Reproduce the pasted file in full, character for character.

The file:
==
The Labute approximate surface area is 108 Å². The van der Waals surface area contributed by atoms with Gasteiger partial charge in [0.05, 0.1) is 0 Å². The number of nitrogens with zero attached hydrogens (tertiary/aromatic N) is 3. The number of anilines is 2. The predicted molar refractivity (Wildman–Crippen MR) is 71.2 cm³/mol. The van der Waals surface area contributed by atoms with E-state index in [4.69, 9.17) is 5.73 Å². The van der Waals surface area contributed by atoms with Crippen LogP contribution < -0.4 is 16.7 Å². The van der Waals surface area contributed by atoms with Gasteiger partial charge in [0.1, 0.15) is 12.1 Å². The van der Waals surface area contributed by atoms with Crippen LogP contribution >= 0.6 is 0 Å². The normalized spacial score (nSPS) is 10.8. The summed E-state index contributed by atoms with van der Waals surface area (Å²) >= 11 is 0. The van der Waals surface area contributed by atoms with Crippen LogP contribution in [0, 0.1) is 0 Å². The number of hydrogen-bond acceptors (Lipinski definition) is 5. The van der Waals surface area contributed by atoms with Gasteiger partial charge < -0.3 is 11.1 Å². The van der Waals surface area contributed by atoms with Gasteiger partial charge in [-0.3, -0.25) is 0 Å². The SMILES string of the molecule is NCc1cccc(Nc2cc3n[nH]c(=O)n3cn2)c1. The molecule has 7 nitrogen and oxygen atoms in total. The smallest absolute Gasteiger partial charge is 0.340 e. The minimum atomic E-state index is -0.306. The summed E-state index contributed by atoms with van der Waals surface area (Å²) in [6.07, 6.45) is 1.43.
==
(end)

The Labute approximate surface area is 108 Å². The van der Waals surface area contributed by atoms with Gasteiger partial charge in [0.05, 0.1) is 0 Å². The number of nitrogens with zero attached hydrogens (tertiary/aromatic N) is 3. The number of anilines is 2. The predicted molar refractivity (Wildman–Crippen MR) is 71.2 cm³/mol. The van der Waals surface area contributed by atoms with E-state index in [4.69, 9.17) is 5.73 Å². The van der Waals surface area contributed by atoms with Crippen LogP contribution < -0.4 is 16.7 Å². The van der Waals surface area contributed by atoms with Gasteiger partial charge in [0.1, 0.15) is 12.1 Å². The van der Waals surface area contributed by atoms with Crippen LogP contribution >= 0.6 is 0 Å². The normalized spacial score (nSPS) is 10.8. The summed E-state index contributed by atoms with van der Waals surface area (Å²) >= 11 is 0. The van der Waals surface area contributed by atoms with Crippen LogP contribution in [0, 0.1) is 0 Å². The number of hydrogen-bond acceptors (Lipinski definition) is 5. The van der Waals surface area contributed by atoms with Gasteiger partial charge < -0.3 is 11.1 Å². The van der Waals surface area contributed by atoms with Gasteiger partial charge in [-0.3, -0.25) is 0 Å². The SMILES string of the molecule is NCc1cccc(Nc2cc3n[nH]c(=O)n3cn2)c1. The molecule has 7 nitrogen and oxygen atoms in total. The smallest absolute Gasteiger partial charge is 0.340 e. The minimum atomic E-state index is -0.306. The summed E-state index contributed by atoms with van der Waals surface area (Å²) in [6.07, 6.45) is 1.43.